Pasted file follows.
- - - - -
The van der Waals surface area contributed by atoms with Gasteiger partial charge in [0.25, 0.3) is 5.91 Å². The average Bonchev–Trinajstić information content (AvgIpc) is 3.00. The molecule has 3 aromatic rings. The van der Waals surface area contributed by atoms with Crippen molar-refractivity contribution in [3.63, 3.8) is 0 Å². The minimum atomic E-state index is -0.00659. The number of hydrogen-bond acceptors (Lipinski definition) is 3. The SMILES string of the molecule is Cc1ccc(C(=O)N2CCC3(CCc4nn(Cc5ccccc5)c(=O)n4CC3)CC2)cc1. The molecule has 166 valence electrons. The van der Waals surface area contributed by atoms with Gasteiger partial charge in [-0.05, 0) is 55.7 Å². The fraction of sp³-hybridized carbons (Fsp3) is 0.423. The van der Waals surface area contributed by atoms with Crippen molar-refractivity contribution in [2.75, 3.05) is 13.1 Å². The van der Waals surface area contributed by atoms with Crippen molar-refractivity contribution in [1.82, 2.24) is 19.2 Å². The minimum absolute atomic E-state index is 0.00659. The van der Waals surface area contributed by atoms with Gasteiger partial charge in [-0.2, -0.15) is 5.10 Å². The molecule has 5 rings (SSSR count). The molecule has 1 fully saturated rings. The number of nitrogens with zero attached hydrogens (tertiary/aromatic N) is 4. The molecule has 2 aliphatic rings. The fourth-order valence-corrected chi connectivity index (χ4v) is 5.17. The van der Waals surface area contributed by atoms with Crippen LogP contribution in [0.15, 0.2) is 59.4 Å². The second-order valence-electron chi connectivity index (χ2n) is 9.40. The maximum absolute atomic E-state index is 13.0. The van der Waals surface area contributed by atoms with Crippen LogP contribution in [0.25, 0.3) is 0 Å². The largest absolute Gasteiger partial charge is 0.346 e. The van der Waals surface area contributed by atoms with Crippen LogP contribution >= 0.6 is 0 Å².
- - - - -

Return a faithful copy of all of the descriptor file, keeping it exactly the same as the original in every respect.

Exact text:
The van der Waals surface area contributed by atoms with Gasteiger partial charge in [0.25, 0.3) is 5.91 Å². The average Bonchev–Trinajstić information content (AvgIpc) is 3.00. The molecule has 3 aromatic rings. The van der Waals surface area contributed by atoms with Crippen molar-refractivity contribution in [3.63, 3.8) is 0 Å². The minimum atomic E-state index is -0.00659. The number of hydrogen-bond acceptors (Lipinski definition) is 3. The SMILES string of the molecule is Cc1ccc(C(=O)N2CCC3(CCc4nn(Cc5ccccc5)c(=O)n4CC3)CC2)cc1. The molecule has 166 valence electrons. The van der Waals surface area contributed by atoms with Gasteiger partial charge in [-0.05, 0) is 55.7 Å². The fraction of sp³-hybridized carbons (Fsp3) is 0.423. The van der Waals surface area contributed by atoms with Crippen molar-refractivity contribution in [2.75, 3.05) is 13.1 Å². The van der Waals surface area contributed by atoms with Crippen molar-refractivity contribution in [1.82, 2.24) is 19.2 Å². The minimum absolute atomic E-state index is 0.00659. The van der Waals surface area contributed by atoms with Gasteiger partial charge in [-0.2, -0.15) is 5.10 Å². The molecule has 5 rings (SSSR count). The molecule has 1 fully saturated rings. The number of nitrogens with zero attached hydrogens (tertiary/aromatic N) is 4. The molecule has 2 aliphatic rings. The fourth-order valence-corrected chi connectivity index (χ4v) is 5.17. The van der Waals surface area contributed by atoms with Crippen LogP contribution in [0.15, 0.2) is 59.4 Å². The second-order valence-electron chi connectivity index (χ2n) is 9.40. The maximum absolute atomic E-state index is 13.0. The van der Waals surface area contributed by atoms with Crippen LogP contribution in [0.25, 0.3) is 0 Å². The largest absolute Gasteiger partial charge is 0.346 e. The van der Waals surface area contributed by atoms with Crippen LogP contribution >= 0.6 is 0 Å².